We read with interest the letter by Chalaow et al.1 concerning 12.6 kb-deletion in the beta(β)-globin gene cluster known as the Thai/Vietnamese (δβ)-thalassemia commonly found in Southeast Asia. The main purpose of our study2 was not to report the discovery of new deletions but to focus on the impact of the loss of a regulatory element in the increase in fetal hemoglobin (HbF) by using short deletions. From the deletions described in our work, the 12610 pb del was claimed to be reported for the first time. However, it appears that this deletion was actually described under various names and referenced as: i) Thai (δβ)-deletion3 (5′ breakpoint : 35432–35620 and 3′breakpoint: 23090 on NCBI_AC104389.8 co-ordinates;4 ii) Laotian deletion (assumed to be a similar deletion, with stated 5′ breakpoint between 775–781 in IVS2 of the δ-globin gene and 3′ breakpoint laying 4.7kb downstream of the β-globin gene);5 iii) Vietnamese (δβ)-deletion (56009–68592del on Genbank HUMBB co-ordinates);6 iv) SEA (δβ)-deletion (55989–68573del on GenBank U01317 co-ordinates).7 Clearly, we had not sufficiently searched the GenBank or compared our results with these data.
Thus, it would be more appropriate to report that, in a patient from India, we had identified a deletion known as being likely to be present more frequently in South-East Asian populations (Thailand, Laos and Vietnam). The lack of a standardized and exhaustive database of the known β-globin locus deletions is one reason for the mistake in identifying a known deletion as a new discovery. Moreover, since deletion mapping was performed in mid-2011, the breakpoint sequence loaded on the GenBank browser was not identified as being that of a previously known deletion. So, we propose to submit this deletion to the HbVAr database, with a table summarizing its main features, and including all the publications that have described this event with a unified co-ordinate. We will carry out this submission using the table presented here (Table 1) that summarizes the main features of patients described in these publications.
Interestingly, when we look at the phenotypes reported in these publications, we find that the fetal hemoglobin (HbF) rates are very close to those reported in our data (Table 1), i.e. Thai (δβ)-del patients: mean HbF in meta-analysis 1.95 g/dL (standard deviation, SD=0.75); Turkish del/inv patients: mean HbF in meta-analysis 1.06 g/dL (SD=0.50). Then, the global low HbF rates observed in meta-analysis for all patients with both deletions (1.69 g/dL; SD=0.79) are in agreement with our statement that the loss of BCL11A 5′-δ binding site is a key element in the resulting increase in HbF observed in patients carrying deletions removing this site, highlighting the major role of that BCL11A binding site in its HbF inhibitory regulation.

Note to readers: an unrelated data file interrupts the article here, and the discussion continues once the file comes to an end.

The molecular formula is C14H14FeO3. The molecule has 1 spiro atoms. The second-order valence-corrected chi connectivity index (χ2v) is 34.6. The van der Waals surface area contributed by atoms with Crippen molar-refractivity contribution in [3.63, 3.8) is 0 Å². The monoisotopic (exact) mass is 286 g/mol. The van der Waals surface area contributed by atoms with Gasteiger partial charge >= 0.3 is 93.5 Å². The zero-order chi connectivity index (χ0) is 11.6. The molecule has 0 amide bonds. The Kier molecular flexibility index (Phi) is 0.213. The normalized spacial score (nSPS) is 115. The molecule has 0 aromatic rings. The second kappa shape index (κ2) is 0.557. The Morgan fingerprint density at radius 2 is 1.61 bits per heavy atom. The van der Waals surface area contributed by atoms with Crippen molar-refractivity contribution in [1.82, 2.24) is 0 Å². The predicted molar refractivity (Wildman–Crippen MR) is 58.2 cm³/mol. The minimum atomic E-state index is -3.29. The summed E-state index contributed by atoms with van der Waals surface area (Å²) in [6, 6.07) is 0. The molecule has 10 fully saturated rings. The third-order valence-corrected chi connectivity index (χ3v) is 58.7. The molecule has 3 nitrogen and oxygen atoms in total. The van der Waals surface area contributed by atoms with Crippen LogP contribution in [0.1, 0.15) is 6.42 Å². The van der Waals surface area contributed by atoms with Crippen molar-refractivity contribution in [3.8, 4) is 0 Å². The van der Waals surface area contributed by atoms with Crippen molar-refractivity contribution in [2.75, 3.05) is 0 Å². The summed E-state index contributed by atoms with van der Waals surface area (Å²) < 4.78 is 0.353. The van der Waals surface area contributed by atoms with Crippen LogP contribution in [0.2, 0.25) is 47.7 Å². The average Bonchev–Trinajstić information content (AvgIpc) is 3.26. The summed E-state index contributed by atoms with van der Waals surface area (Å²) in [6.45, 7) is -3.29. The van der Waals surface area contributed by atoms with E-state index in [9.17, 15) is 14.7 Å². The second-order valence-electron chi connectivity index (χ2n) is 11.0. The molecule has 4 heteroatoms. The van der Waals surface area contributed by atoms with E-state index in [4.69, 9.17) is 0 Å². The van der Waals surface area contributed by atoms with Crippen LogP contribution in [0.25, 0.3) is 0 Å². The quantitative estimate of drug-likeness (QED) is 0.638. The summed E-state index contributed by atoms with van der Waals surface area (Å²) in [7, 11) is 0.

- Chalaow N, Thein SL, Viprakasit V, Phil D. The 12.6 kb-deletion in the β-globin gene cluster is the known Thai/Vietnamese (δβ)0-thalassemia commonly found in Southeast Asia. Haematologica. 2013; 98(9):e117-8. PubMedhttps://doi.org/10.3324/haematol.2013.090613Google Scholar
- Ghedira ES, Lecerf L, Faubert E, Costes B, Moradkhani K, Bachir D. Estimation of the difference in HbF expression due to loss of the 5′ δ-globin BCL11A binding region. Haematologica. 2013; 98(2):305-8. PubMedhttps://doi.org/10.3324/haematol.2012.061994Google Scholar
- Trent RJ, Svirklys L, Jones P. Thai (δβ)0-thalassemia and its interaction with γ-thalassemia. Hemoglobin. 1988; 12(2):101-14. PubMedhttps://doi.org/10.3109/03630268808998017Google Scholar
- Tritipsombut J, Phylipsen M, Viprakasit V, Chalaow N, Sanchaisuriya K, Giordano PC. A single-tube multiplex gap-polymerase chain reaction for the detection of eight β-globin gene cluster deletions common in Southeast Asia. Hemoglobin. 2012; 36(6):571-80. PubMedhttps://doi.org/10.3109/03630269.2012.747441Google Scholar
- Zhang JW, Stamatoyannopoulos G, Anagnou NP. Laotian (δβ) (0)-thalassemia: molecular characterization of a novel deletion associated with increased production of fetal hemoglobin. Blood. 1988; 72(3):983-8. PubMedGoogle Scholar
- Craig JE, Barnetson RA, Prior J, Raven JL, Thein SL. Rapid detection of deletions causing δ β thalassemia and hereditary persistence of fetal hemoglobin by enzymatic amplification. Blood. 1994; 83(6):1673-82. PubMedGoogle Scholar
- Thein SL, Wood W. The molecular basis of beta thalassemia, delta β thalassemia, and HPFH Disorders of Hemoglobin. Cambridge University Press; 2009. Google Scholar
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